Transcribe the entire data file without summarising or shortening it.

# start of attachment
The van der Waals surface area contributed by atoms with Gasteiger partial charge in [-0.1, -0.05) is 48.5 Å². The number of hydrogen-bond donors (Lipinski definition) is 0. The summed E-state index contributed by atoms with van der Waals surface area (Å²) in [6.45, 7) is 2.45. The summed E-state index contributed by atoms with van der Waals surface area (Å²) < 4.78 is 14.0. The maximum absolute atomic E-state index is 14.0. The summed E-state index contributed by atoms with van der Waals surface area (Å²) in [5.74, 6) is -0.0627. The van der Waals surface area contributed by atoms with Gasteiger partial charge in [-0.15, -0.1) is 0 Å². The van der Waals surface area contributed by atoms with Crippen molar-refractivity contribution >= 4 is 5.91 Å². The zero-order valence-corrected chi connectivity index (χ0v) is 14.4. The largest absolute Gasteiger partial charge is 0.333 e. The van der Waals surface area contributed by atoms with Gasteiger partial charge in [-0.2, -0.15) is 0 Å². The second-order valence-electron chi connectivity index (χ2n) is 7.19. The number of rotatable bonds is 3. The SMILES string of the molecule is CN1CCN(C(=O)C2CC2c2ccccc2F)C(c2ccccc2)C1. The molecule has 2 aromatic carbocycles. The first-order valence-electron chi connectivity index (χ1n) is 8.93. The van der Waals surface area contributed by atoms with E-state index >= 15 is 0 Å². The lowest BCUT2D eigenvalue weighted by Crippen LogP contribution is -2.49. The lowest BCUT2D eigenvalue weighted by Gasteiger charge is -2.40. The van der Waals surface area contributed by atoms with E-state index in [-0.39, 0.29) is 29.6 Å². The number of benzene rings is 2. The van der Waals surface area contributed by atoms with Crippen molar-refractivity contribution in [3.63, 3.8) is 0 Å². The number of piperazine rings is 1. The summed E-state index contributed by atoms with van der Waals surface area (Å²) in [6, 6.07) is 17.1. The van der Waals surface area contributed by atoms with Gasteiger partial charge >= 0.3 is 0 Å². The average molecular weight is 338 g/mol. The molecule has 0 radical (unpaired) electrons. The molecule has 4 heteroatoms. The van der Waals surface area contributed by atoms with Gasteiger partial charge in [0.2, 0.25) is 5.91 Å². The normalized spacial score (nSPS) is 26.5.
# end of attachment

The van der Waals surface area contributed by atoms with Gasteiger partial charge in [-0.1, -0.05) is 48.5 Å². The number of hydrogen-bond donors (Lipinski definition) is 0. The summed E-state index contributed by atoms with van der Waals surface area (Å²) in [6.45, 7) is 2.45. The summed E-state index contributed by atoms with van der Waals surface area (Å²) < 4.78 is 14.0. The maximum absolute atomic E-state index is 14.0. The summed E-state index contributed by atoms with van der Waals surface area (Å²) in [5.74, 6) is -0.0627. The van der Waals surface area contributed by atoms with Gasteiger partial charge in [-0.15, -0.1) is 0 Å². The van der Waals surface area contributed by atoms with Crippen molar-refractivity contribution >= 4 is 5.91 Å². The zero-order valence-corrected chi connectivity index (χ0v) is 14.4. The largest absolute Gasteiger partial charge is 0.333 e. The van der Waals surface area contributed by atoms with Gasteiger partial charge in [-0.2, -0.15) is 0 Å². The second-order valence-electron chi connectivity index (χ2n) is 7.19. The number of rotatable bonds is 3. The SMILES string of the molecule is CN1CCN(C(=O)C2CC2c2ccccc2F)C(c2ccccc2)C1. The molecule has 2 aromatic carbocycles. The first-order valence-electron chi connectivity index (χ1n) is 8.93. The van der Waals surface area contributed by atoms with E-state index >= 15 is 0 Å². The lowest BCUT2D eigenvalue weighted by Crippen LogP contribution is -2.49. The lowest BCUT2D eigenvalue weighted by Gasteiger charge is -2.40. The van der Waals surface area contributed by atoms with E-state index in [-0.39, 0.29) is 29.6 Å². The number of benzene rings is 2. The van der Waals surface area contributed by atoms with Crippen molar-refractivity contribution in [3.63, 3.8) is 0 Å². The number of piperazine rings is 1. The summed E-state index contributed by atoms with van der Waals surface area (Å²) in [6, 6.07) is 17.1. The van der Waals surface area contributed by atoms with Gasteiger partial charge >= 0.3 is 0 Å². The average molecular weight is 338 g/mol. The molecule has 0 radical (unpaired) electrons. The molecule has 4 heteroatoms. The van der Waals surface area contributed by atoms with Gasteiger partial charge in [0.2, 0.25) is 5.91 Å². The normalized spacial score (nSPS) is 26.5.